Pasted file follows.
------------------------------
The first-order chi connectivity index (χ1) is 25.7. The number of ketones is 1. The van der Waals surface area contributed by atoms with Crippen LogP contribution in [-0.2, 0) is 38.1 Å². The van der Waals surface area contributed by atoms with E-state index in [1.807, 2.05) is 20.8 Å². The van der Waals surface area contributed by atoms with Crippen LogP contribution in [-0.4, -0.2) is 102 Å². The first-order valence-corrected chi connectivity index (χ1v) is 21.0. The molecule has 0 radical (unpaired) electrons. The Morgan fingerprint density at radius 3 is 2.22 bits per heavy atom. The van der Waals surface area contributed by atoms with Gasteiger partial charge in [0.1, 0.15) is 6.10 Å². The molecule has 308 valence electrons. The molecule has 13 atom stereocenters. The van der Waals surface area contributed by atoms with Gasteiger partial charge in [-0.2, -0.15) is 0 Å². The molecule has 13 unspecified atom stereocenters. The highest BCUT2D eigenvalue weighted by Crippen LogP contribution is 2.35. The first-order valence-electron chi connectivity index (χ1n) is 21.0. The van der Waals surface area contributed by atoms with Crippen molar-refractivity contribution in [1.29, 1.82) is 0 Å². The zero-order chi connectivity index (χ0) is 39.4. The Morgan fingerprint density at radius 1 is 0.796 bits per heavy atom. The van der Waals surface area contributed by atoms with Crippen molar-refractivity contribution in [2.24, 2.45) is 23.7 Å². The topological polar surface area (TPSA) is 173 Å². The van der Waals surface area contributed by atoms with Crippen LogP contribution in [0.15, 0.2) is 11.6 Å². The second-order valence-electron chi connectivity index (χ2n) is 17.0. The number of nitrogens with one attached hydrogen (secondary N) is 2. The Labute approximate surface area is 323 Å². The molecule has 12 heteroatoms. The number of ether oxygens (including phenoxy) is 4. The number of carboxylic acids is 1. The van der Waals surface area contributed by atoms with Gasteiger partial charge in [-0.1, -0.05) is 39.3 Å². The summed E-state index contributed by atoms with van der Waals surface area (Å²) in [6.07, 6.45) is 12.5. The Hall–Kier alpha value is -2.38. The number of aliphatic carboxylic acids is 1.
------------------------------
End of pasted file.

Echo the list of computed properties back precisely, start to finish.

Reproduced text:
The first-order chi connectivity index (χ1) is 25.7. The number of ketones is 1. The van der Waals surface area contributed by atoms with Crippen LogP contribution in [-0.2, 0) is 38.1 Å². The van der Waals surface area contributed by atoms with E-state index in [1.807, 2.05) is 20.8 Å². The van der Waals surface area contributed by atoms with Crippen LogP contribution in [-0.4, -0.2) is 102 Å². The first-order valence-corrected chi connectivity index (χ1v) is 21.0. The molecule has 0 radical (unpaired) electrons. The Morgan fingerprint density at radius 3 is 2.22 bits per heavy atom. The van der Waals surface area contributed by atoms with Gasteiger partial charge in [0.1, 0.15) is 6.10 Å². The molecule has 308 valence electrons. The molecule has 13 atom stereocenters. The van der Waals surface area contributed by atoms with Gasteiger partial charge in [-0.2, -0.15) is 0 Å². The molecule has 13 unspecified atom stereocenters. The highest BCUT2D eigenvalue weighted by Crippen LogP contribution is 2.35. The first-order valence-electron chi connectivity index (χ1n) is 21.0. The van der Waals surface area contributed by atoms with Crippen molar-refractivity contribution in [1.29, 1.82) is 0 Å². The zero-order chi connectivity index (χ0) is 39.4. The Morgan fingerprint density at radius 1 is 0.796 bits per heavy atom. The van der Waals surface area contributed by atoms with Crippen molar-refractivity contribution in [2.24, 2.45) is 23.7 Å². The topological polar surface area (TPSA) is 173 Å². The van der Waals surface area contributed by atoms with Crippen LogP contribution in [0.15, 0.2) is 11.6 Å². The second-order valence-electron chi connectivity index (χ2n) is 17.0. The number of nitrogens with one attached hydrogen (secondary N) is 2. The Labute approximate surface area is 323 Å². The molecule has 12 heteroatoms. The number of ether oxygens (including phenoxy) is 4. The number of carboxylic acids is 1. The van der Waals surface area contributed by atoms with Gasteiger partial charge in [-0.1, -0.05) is 39.3 Å². The summed E-state index contributed by atoms with van der Waals surface area (Å²) in [6.07, 6.45) is 12.5. The Hall–Kier alpha value is -2.38. The number of aliphatic carboxylic acids is 1.